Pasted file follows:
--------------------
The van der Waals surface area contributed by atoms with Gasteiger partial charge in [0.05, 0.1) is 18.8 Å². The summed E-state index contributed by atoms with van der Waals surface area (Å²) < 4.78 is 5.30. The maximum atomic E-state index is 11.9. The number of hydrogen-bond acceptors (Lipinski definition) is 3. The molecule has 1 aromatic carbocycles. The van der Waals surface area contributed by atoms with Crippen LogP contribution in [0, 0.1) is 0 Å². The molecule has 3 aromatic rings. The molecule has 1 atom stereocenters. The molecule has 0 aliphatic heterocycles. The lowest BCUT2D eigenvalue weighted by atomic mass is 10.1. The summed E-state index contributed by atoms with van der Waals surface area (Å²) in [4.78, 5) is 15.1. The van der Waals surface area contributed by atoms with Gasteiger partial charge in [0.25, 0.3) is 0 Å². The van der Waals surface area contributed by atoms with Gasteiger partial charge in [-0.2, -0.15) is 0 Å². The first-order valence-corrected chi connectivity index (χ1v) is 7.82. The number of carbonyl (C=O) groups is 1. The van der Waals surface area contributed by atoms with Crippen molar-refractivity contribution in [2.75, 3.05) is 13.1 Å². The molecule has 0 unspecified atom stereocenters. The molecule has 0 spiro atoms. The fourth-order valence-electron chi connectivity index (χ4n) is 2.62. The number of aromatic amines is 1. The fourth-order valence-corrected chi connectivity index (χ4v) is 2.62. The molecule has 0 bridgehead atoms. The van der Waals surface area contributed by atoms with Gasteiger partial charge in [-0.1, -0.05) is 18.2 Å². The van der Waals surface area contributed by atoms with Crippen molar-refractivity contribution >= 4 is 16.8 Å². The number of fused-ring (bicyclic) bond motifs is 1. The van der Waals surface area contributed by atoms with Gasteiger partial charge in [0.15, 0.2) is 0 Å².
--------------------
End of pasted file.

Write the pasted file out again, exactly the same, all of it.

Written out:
The van der Waals surface area contributed by atoms with Gasteiger partial charge in [0.05, 0.1) is 18.8 Å². The summed E-state index contributed by atoms with van der Waals surface area (Å²) < 4.78 is 5.30. The maximum atomic E-state index is 11.9. The number of hydrogen-bond acceptors (Lipinski definition) is 3. The molecule has 1 aromatic carbocycles. The van der Waals surface area contributed by atoms with Crippen LogP contribution in [0, 0.1) is 0 Å². The molecule has 3 aromatic rings. The molecule has 1 atom stereocenters. The molecule has 0 aliphatic heterocycles. The lowest BCUT2D eigenvalue weighted by atomic mass is 10.1. The summed E-state index contributed by atoms with van der Waals surface area (Å²) in [4.78, 5) is 15.1. The van der Waals surface area contributed by atoms with Gasteiger partial charge in [0.25, 0.3) is 0 Å². The van der Waals surface area contributed by atoms with Gasteiger partial charge in [-0.2, -0.15) is 0 Å². The first-order valence-corrected chi connectivity index (χ1v) is 7.82. The number of carbonyl (C=O) groups is 1. The van der Waals surface area contributed by atoms with Crippen molar-refractivity contribution in [2.75, 3.05) is 13.1 Å². The molecule has 0 unspecified atom stereocenters. The molecule has 0 spiro atoms. The fourth-order valence-electron chi connectivity index (χ4n) is 2.62. The number of aromatic amines is 1. The fourth-order valence-corrected chi connectivity index (χ4v) is 2.62. The molecule has 0 bridgehead atoms. The van der Waals surface area contributed by atoms with Gasteiger partial charge in [-0.1, -0.05) is 18.2 Å². The van der Waals surface area contributed by atoms with Crippen molar-refractivity contribution >= 4 is 16.8 Å². The number of fused-ring (bicyclic) bond motifs is 1. The van der Waals surface area contributed by atoms with Gasteiger partial charge in [0.15, 0.2) is 0 Å².